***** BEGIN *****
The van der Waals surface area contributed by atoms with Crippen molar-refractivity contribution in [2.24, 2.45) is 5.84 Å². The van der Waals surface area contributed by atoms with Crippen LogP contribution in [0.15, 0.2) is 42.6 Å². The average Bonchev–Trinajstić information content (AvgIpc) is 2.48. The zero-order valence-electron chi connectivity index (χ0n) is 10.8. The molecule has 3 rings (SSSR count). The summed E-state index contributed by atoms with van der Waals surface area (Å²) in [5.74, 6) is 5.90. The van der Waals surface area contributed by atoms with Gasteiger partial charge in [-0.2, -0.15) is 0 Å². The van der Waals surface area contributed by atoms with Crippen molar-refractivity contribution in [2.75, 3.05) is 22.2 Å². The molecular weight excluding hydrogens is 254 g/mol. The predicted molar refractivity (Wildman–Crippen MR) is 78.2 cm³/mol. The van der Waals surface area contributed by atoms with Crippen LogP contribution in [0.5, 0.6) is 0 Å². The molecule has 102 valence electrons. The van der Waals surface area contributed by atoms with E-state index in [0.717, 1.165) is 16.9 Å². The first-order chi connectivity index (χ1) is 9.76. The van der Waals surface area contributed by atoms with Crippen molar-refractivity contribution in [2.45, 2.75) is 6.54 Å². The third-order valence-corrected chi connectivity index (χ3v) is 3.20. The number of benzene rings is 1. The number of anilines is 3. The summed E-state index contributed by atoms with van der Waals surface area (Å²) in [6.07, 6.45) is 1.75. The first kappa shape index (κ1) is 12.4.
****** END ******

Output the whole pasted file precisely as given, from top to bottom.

The van der Waals surface area contributed by atoms with Crippen molar-refractivity contribution in [2.24, 2.45) is 5.84 Å². The van der Waals surface area contributed by atoms with Crippen LogP contribution in [0.15, 0.2) is 42.6 Å². The average Bonchev–Trinajstić information content (AvgIpc) is 2.48. The zero-order valence-electron chi connectivity index (χ0n) is 10.8. The molecule has 3 rings (SSSR count). The summed E-state index contributed by atoms with van der Waals surface area (Å²) in [5.74, 6) is 5.90. The van der Waals surface area contributed by atoms with Gasteiger partial charge in [-0.2, -0.15) is 0 Å². The van der Waals surface area contributed by atoms with Crippen molar-refractivity contribution in [2.75, 3.05) is 22.2 Å². The molecular weight excluding hydrogens is 254 g/mol. The predicted molar refractivity (Wildman–Crippen MR) is 78.2 cm³/mol. The van der Waals surface area contributed by atoms with Crippen LogP contribution in [0.5, 0.6) is 0 Å². The molecule has 102 valence electrons. The van der Waals surface area contributed by atoms with E-state index in [0.717, 1.165) is 16.9 Å². The first-order chi connectivity index (χ1) is 9.76. The van der Waals surface area contributed by atoms with Crippen molar-refractivity contribution in [2.45, 2.75) is 6.54 Å². The third-order valence-corrected chi connectivity index (χ3v) is 3.20. The number of benzene rings is 1. The number of anilines is 3. The summed E-state index contributed by atoms with van der Waals surface area (Å²) in [6.07, 6.45) is 1.75. The first kappa shape index (κ1) is 12.4.